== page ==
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 The Perfect Holiday Table
 Date Nut Bread!
 Christmas Tree Guide
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  InStone Low Carb Pudding



 
    Make it Low Carb by Joan Hedman

Recently, I was trading low carb tips via e-mail with a friend when she asked about substituting dates in my banana bread recipe, to make a "sort of date bread."

I was immediately intrigued. Dates are problematic for low-carbers, of course, since they're nearly 100% sugar; a single good-sized date can net 8 grams of carbs or more. The typical date bread recipe, calling for one cup of chopped dates, contains well over 100 grams of carbs from the dates alone!

While mulling over these alarming figures, I wondered if it would even be possible to make a low carb date nut bread. I remember the one that my mom used to make, very dense and sweet, studded with walnuts. It was so rich she baked it in mini-loaves, since a full-sized slice would be overwhelming. I wanted something that tasted like that, with that same dense texture, but with many, many fewer carbs.

I love this type of challenge, and went to work straight away. I think you'll like the results. I'll admit, it's not just like my mom used to make, but it's very, very close in taste and texture, and it's a lot better for you. A couple of slices make a great, quick breakfast, especially if you slather it with cream cheese the way I do!

Date Nut Bread
Serves 12.

Dry Ingredients

Preheat the oven to 350°F. Prepare a standard 9x5 inch loaf pan by spraying with a non-stick cooking spray.

Combine the zucchini, syrup, vanilla extract, dates, and butter in a large microwave-safe bowl. Microwave on high power for 3 minutes. (Alternately, combine the ingredients in a sauce pan over medium heat; bring to a boil, stirring occasionally. Remove from heat.) Stir, then allow to cool briefly.

When the mixture is cool enough to work with safely, transfer it to the work bowl of your food processor. Process about 30 seconds until the mixture is smooth. You will still see flecks of dates and green zucchini, but you shouldn't have large pieces of either. With the machine running, add the eggs one at a time, and process about 10 seconds to combine them. Transfer the mixture back to your mixing bowl.

In a separate bowl, combine the dry ingredients (except the walnuts). Sift them into the wet ingredients, working as much of the almond meal through the sifter as you can. Stir just to combine the wet and dry ingredients; don't overmix. Stir in the chopped walnuts, and immediately pour the batter into your prepared pan.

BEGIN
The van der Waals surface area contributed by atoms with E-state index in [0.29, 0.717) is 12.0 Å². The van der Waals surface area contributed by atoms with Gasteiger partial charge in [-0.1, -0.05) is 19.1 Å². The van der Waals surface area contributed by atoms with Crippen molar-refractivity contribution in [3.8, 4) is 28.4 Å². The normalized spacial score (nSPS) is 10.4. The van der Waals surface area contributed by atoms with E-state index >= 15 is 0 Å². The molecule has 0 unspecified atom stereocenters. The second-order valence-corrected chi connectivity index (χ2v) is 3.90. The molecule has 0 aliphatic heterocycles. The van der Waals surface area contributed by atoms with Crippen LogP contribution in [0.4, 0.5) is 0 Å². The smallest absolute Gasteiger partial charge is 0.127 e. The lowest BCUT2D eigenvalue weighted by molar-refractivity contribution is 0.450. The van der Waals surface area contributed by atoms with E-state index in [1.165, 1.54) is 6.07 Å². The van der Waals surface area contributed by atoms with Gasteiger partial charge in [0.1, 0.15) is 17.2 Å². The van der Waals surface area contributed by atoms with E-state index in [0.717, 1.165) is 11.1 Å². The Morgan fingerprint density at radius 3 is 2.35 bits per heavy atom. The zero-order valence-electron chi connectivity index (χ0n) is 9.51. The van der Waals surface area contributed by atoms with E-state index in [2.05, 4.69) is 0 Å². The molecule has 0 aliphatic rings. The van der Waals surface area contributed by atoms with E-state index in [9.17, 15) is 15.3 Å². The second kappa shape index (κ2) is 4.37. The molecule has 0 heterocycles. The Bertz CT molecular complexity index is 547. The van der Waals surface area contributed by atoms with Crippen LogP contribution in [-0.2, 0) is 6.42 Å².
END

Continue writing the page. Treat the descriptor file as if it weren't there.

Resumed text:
Bake at 350°F for 45 minutes or until a toothpick inserted into the center comes out clean. Remove from the oven and place on a rack to cool; let cool about 5 minutes before turning out from the pan. Allow the loaf to cool for at least another hour before cutting it, or it may be very crumbly. Serve with cream cheese, butter, or enjoy it on its own. Be sure to wrap tightly in foil or plastic wrap, and refrigerate any leftovers.

Approximate nutrition information per serving:
215 calories, 17 g fat; 10 g carbs; 2 g fiber; 9 g protein.

Note: if you'd like a more intense date flavor and can afford the extra grams of carbs, stir in an additional 2-3 chopped dates when you add the walnuts. If the dates are very dry, soften them in some boiling water for a few minutes, and drain them before you add them to the batter. This will add about 2.5 grams of carbs to each slice.

Additional notes on last month's recipe, Cranberry Cheesecake Tart: you can make this recipe in either a tart pan or a pie plate; I recommend using an 8- or 9-inch pie plate. The original recipe called for a shortbread-type crust, almost cookie-like, but I used my favorite pecan-based crust with the addition of some cinnamon. If you have a favorite cheesecake crust, go ahead and use it. Or you could even try making individual "tarts" in ramekins, skipping the crust altogether.

As many people wrote asking for nutritional information, here it is, for one-eighth of the total jam and cheesecake recipe (you'll have to make additions for your crust if you use one): 236 calories, 19 g fat, 8 g carbs, 3 g fiber, and 5 g protein. These numbers are even more "approximate" than usual, since when the cranberry jam is strained, the skins and seeds are left behind. I decided against trying to account for that; there's simply no way of guessing how many carbs and how much fiber remain in the strainer. So the actual carb and fiber counts may be a bit lower, but probably not by much.

My best wishes to everyone for a healthy and delicious holiday season!

                                                

Copyright © December 2006  Joan Hedman and Low Carb Luxury




       

 

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